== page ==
It is shocking that a Harvard grad should, after eleven years of reporting experience, not be able to construct an even marginally defensible argument. Regrettably, it appears she has imbibed too much at the postmodernist well and sees everything through totalitarian eyes.
Semuels argument is:
How one of the first black suburbs in the country fell so far from its halcyon early days exemplifies how systemic racism hampered the goals of those who were trying to build a community there. The people of Lincoln Heights might have had their own suburb, but the world made sure they had little else. From the beginning, historians say, the town was doomed to fail.As is usual in these cases, (see Sabrina Rubin Erdely), the author does not even deign to present two sides to an argument. There is the advocacy position of the author and there is nothing presented to contradict her assumptions. She doesn't seem to be aware that there are always other ways of looking at evidence and other interpretations. All the sources cited in the article are wedded to the idea that state level power structures and interests are to blame for the facts that
Home values fell 76.4 percent between 2007 and 2013, while home values in tiny Indian Hill, a nearby suburb, rose 27.7 percent. The elementary school is abandoned, and when the district put it up for auction earlier this year, with a minimum bid of $69,900, no one came forward to buy it.Semuels is repeatedly angered by the fact that neighboring towns which are predominantly white are doing so much better. She never examines any other explanations other than that it must be systemic racism. It is not as if the Midwest has a shortage of townships and cities which have suffered from deindustrialization with which to compare Lincoln Heights.
The interesting thing not alluded to by either Semuels, or any of the commenters as far as I read, is that usually the most effective strategy is for the State or the Federal Government to help people relocate to where there are actual opportunities. Investing taxpayer funds in communities that are not willing or able to invest in themselves almost always results in wasted taxpayer dollars. There was a great example of this a few months ago from an excellent article in The New York Times, 50 Years Into the War on Poverty, Hardship Hits Back by Trip Gabriel. I posted then,
The article is basically arguing that the War on Poverty has been lost in McDowell County (poverty rate declined from 50% in 1960 to a low of 24% in 1980 but has risen back to 34%. ButThere is nothing unusual that is happening in Lincoln Heights that is not happening all across The United States. It is Schumpeter's Creative Destruction in play. Semuels, blinded by her own progressive racism (always wanting to see things as solely the consequence of racism) fails to tackle the real public policy challenge. Looking at white McDowell county as an example of systemic decline, should the government be investing money (an activity prone to failure, to crony capitalism, and to corruption) in order to revitalize an area, or should it be providing funds to mitigate the decline (welfare of various forms), or should it simply provide funds to assist people to relocate to where there are actual opportunities? Strategies one and two have an extensive track record of failure. We do very little of the third strategy though it is the one most often adopted by individuals themselves as exemplified by the experience of McDowell county.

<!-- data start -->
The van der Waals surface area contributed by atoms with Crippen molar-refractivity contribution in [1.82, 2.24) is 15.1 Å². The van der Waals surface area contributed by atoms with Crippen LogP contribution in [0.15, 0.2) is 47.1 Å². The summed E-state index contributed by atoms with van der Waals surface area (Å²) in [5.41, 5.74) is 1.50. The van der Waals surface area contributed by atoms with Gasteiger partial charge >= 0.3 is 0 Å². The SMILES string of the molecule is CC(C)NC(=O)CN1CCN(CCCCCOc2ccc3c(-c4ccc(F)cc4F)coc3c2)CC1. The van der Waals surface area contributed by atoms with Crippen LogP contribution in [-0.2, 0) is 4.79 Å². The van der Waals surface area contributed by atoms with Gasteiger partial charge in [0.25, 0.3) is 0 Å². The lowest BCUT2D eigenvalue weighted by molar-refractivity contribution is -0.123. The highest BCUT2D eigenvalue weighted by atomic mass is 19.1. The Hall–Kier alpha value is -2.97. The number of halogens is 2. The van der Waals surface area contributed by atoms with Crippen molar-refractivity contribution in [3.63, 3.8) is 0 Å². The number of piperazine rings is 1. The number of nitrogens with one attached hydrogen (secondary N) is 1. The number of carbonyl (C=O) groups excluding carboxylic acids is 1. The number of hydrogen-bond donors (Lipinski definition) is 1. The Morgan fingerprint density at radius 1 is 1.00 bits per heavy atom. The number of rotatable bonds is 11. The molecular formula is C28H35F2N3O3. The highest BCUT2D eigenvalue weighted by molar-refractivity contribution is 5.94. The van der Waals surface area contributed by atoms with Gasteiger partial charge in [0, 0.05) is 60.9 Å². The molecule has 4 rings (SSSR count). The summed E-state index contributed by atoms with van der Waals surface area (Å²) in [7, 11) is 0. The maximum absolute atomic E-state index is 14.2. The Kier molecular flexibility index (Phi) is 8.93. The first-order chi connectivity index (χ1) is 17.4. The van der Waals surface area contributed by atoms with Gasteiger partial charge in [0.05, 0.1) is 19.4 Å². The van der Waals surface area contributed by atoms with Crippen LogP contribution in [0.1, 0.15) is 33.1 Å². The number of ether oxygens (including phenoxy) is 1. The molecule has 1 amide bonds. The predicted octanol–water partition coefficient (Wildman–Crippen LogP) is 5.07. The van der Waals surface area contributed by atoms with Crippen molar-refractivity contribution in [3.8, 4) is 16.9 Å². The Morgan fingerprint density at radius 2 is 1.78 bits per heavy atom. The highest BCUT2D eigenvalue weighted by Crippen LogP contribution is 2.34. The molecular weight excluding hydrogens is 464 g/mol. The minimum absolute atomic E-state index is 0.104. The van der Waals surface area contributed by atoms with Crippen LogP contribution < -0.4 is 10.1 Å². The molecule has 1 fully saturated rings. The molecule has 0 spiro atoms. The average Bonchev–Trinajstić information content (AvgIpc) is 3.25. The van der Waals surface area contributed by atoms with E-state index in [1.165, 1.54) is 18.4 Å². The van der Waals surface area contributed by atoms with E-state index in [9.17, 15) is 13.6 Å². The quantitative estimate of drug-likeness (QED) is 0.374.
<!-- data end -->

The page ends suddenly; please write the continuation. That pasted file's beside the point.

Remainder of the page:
As coal mining jobs have declined over half a century, there has been a steady migration away from the mountains. McDowell County’s population is just 21,300, down from 100,000 in the 1950s. Those who stayed did not have the education or skills to leave, or remained fiercely attached to the hollows and homes their families had known for generations.34% of those who remain are in poverty and that is not a good outcome but there is the matter of the seen and unseen. The article paints the picture that we have we lost the war on poverty but maybe we have almost won. Effectively, nearly 80,000 people have moved away from poverty in McDowell County to other locations (recognizing that to be a broad assumption and that not everyone who moves away also leaves poverty). Put differently, in 1960 there were 50,000 people in poverty in McDowell County and today there are 7,250. That is actually and clearly a huge improvement. Sometimes we let averages and relative measures hide the absolute truth.
I could go through all the holes in Semuels argument, but I don't need to. The commenters do an adequate job (look at the most upvoted comments). This is not about race. This is about municipal incompetence and people wanting more than they are willing to pay for. Semuels is sufficiently indoctrinated that she is unwilling to look at the evidence that contradicts her argument because she wants to believe that
nearby wealthy towns seem to have little inclination to share services or revenues with Lincoln Heights. They were built, after all, not by sharing but by taking away. And they have little motivation to change that now.This is the crude politics of simple avarice. I want what you have, I am unwilling to provide it for myself, and therefore I am going to make up arguments without facts to support my desire to take what you have created away from you. Oh Harvard, by your progeny ye shall be known.